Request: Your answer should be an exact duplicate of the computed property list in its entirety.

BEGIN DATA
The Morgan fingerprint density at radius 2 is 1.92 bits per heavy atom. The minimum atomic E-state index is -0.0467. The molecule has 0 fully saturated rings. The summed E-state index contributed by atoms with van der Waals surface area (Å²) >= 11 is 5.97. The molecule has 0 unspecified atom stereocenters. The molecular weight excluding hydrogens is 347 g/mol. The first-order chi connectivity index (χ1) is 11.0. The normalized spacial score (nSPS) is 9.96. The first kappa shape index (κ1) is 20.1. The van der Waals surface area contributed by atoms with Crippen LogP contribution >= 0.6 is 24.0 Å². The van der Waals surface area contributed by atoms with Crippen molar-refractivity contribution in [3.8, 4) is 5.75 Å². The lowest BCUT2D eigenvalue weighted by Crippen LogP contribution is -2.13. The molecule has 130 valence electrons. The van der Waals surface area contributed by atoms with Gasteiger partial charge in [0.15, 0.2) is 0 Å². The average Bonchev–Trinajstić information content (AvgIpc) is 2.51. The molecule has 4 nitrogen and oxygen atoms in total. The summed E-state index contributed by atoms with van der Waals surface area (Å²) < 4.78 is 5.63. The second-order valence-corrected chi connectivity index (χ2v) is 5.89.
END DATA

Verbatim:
The Morgan fingerprint density at radius 2 is 1.92 bits per heavy atom. The minimum atomic E-state index is -0.0467. The molecule has 0 fully saturated rings. The summed E-state index contributed by atoms with van der Waals surface area (Å²) >= 11 is 5.97. The molecule has 0 unspecified atom stereocenters. The molecular weight excluding hydrogens is 347 g/mol. The first-order chi connectivity index (χ1) is 11.0. The normalized spacial score (nSPS) is 9.96. The first kappa shape index (κ1) is 20.1. The van der Waals surface area contributed by atoms with Crippen LogP contribution >= 0.6 is 24.0 Å². The van der Waals surface area contributed by atoms with Crippen molar-refractivity contribution in [3.8, 4) is 5.75 Å². The lowest BCUT2D eigenvalue weighted by Crippen LogP contribution is -2.13. The molecule has 130 valence electrons. The van der Waals surface area contributed by atoms with Gasteiger partial charge in [0.15, 0.2) is 0 Å². The average Bonchev–Trinajstić information content (AvgIpc) is 2.51. The molecule has 4 nitrogen and oxygen atoms in total. The summed E-state index contributed by atoms with van der Waals surface area (Å²) < 4.78 is 5.63. The second-order valence-corrected chi connectivity index (χ2v) is 5.89.